An unmistakeable Red Kite was seen from the Visitor Centre on Saturday morning, allowing everyone to watch it for quite a while and coming rather close above us – fantastic. I cannot fail to be impressed by a raptor in flight, and the colours of a red kite are so beautiful I literally couldn’t tear my eyes away from it.
So the excitement this week is about all of the wonderful geese that are around and about! Another reason to get really excited about winter (it’s like my very own Nature advent calendar) as more and more things come to stay with us. It would, of course, be great to see a huge flock of visitors around the reserve too as there are so many different things to see here at the moment. I also have a small request for when you do come to Fairburn Ings – come and talk to us! We love to hear about your visit, what you’ve seen, and any questions you have. I hope to see you soon.
After last week’s fantastic introduction from Jenni, I’d like to introduce myself as Fairburn’s new Trainee Visitor Officer. I’ll be working with Jenni to make your visit to RSPB Fairburn Ings so enjoyable that you’ll want to come and see us as often as possible, by delivering an exciting programme of events and activities for everyone.
My love of nature comes from my love of walking. I grew up tramping the Pennine moors, and the Curlews, Meadow Pipits and Red Grouse I see in the hills really do feel like old friends (although I don’t talk to them - much). In my opinion, Meadow Pipits are one of the most beautiful birds to watch, however much of a Little Brown Bird they may be!
The moors can seem pretty quiet in the winter, apart from the grouse telling me to ‘go back’ when I accidentally disturb them; and being here at Fairburn Ings I’m getting excited about winter for the first time in my life. I do love the moors in the winter, but the sightings of migrants here over the past month has really got me looking forward to seeing some of the birds which visit us for a while over the cold months. I’ve managed to catch a glimpse of a Redwing, lots of Long-Tailed Tits – which I can’t get enough of; some Wigeon, and also a few Whooper Swans. At the moment I can’t wait to see some Waxwings – being new to birdwatching, I’ve got a lot of birds to meet. I'm hearing about all sorts of birds I've only ever seen in books - Pink Footed Geese, Bramblings, Mistle Thrushes, for example - and I am absolutely loving reading up about them, just in case.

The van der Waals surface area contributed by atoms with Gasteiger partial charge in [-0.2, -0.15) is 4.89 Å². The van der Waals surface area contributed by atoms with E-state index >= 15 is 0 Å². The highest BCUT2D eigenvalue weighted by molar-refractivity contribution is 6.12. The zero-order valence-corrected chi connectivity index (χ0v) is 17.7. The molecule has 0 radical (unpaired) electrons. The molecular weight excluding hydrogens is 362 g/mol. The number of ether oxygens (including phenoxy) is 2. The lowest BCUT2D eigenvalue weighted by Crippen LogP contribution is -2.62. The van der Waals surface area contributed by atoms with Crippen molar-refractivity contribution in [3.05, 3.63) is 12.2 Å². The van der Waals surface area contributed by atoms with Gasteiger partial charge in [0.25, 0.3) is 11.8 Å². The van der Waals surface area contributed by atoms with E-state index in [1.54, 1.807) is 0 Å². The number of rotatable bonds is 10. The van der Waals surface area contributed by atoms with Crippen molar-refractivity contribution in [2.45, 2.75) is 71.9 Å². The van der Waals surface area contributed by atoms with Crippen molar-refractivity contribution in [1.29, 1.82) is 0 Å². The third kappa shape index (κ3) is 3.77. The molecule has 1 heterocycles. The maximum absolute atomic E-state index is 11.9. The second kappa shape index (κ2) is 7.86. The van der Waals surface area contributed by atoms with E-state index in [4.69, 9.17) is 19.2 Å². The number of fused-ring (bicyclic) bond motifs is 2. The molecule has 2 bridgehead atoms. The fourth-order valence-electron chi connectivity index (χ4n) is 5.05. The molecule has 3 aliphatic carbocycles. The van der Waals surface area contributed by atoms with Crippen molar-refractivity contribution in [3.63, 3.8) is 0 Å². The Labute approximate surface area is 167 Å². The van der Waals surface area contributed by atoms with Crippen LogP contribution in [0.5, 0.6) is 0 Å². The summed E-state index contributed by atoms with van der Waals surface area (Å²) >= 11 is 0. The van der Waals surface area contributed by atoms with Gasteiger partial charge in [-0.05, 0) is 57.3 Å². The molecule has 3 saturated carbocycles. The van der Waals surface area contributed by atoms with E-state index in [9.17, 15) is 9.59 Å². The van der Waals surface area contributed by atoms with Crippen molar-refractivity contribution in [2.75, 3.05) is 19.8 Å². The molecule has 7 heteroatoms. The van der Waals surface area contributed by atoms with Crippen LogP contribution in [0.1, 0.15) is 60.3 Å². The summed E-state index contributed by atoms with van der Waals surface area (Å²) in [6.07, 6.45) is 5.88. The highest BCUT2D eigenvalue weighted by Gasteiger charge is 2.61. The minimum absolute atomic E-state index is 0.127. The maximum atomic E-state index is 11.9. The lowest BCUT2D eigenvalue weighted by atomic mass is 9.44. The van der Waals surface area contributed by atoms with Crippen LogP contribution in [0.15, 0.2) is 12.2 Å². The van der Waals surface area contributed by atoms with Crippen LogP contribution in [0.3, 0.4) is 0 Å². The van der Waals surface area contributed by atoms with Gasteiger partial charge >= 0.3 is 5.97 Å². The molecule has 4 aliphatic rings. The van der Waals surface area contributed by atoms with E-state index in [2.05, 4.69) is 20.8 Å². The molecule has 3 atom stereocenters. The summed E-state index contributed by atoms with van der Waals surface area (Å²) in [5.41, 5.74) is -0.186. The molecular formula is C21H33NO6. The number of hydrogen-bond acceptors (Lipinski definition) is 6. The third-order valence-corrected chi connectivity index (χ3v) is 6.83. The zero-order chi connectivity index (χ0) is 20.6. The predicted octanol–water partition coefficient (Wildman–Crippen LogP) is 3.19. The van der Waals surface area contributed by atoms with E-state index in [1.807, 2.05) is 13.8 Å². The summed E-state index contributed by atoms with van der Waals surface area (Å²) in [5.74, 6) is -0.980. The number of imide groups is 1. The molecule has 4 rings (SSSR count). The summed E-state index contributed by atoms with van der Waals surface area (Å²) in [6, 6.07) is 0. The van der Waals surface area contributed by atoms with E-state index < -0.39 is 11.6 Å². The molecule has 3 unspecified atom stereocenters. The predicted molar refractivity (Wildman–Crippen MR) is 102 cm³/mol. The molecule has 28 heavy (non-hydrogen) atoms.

Two Long-eared Owls were seen yesterday, between Lin Dyke and Hickson’s Flash, which I personally am incredibly excited about. I’d love to see a pair of dark orange eyes signalling one's prescence, and I intend to get down there as soon as I can. Seen from the Lin Dyke hide were some Shovelers, Pochards, Wigeon, Tufted Ducks, and Teals. Wigeon are one of my favourite ducks, partly due to their wonderful colouring of chestnut, yellow, pink, white and grey; and also because they were one of the first ducks (after Mallards) that I identified correctly!
Over the weekend, a Sparrowhawk was seen from Pickup (Saturday), as well as a Marsh Harrier (Sunday); and, from the Kingfisher Screen, we’ve had groups of Fieldfares and Redwings (Sunday), as well as our fantastic Kingfisher.
All these sightings are really cheering me up about the prospect of winter – and there are so many more things I’m looking forward to seeing. From the Visitor Centre, I can watch the cutest weasel scurrying about below (thankfully weasels do not hibernate); I can go to Lin Dyke to see all the wildfowl noted on Monday; and there are plenty of things to see going all the way along the Riverbank Trail, from the tiny Kingfisher to the not-so-tiny Whooper Swans. Winter does not seem so quiet, anymore.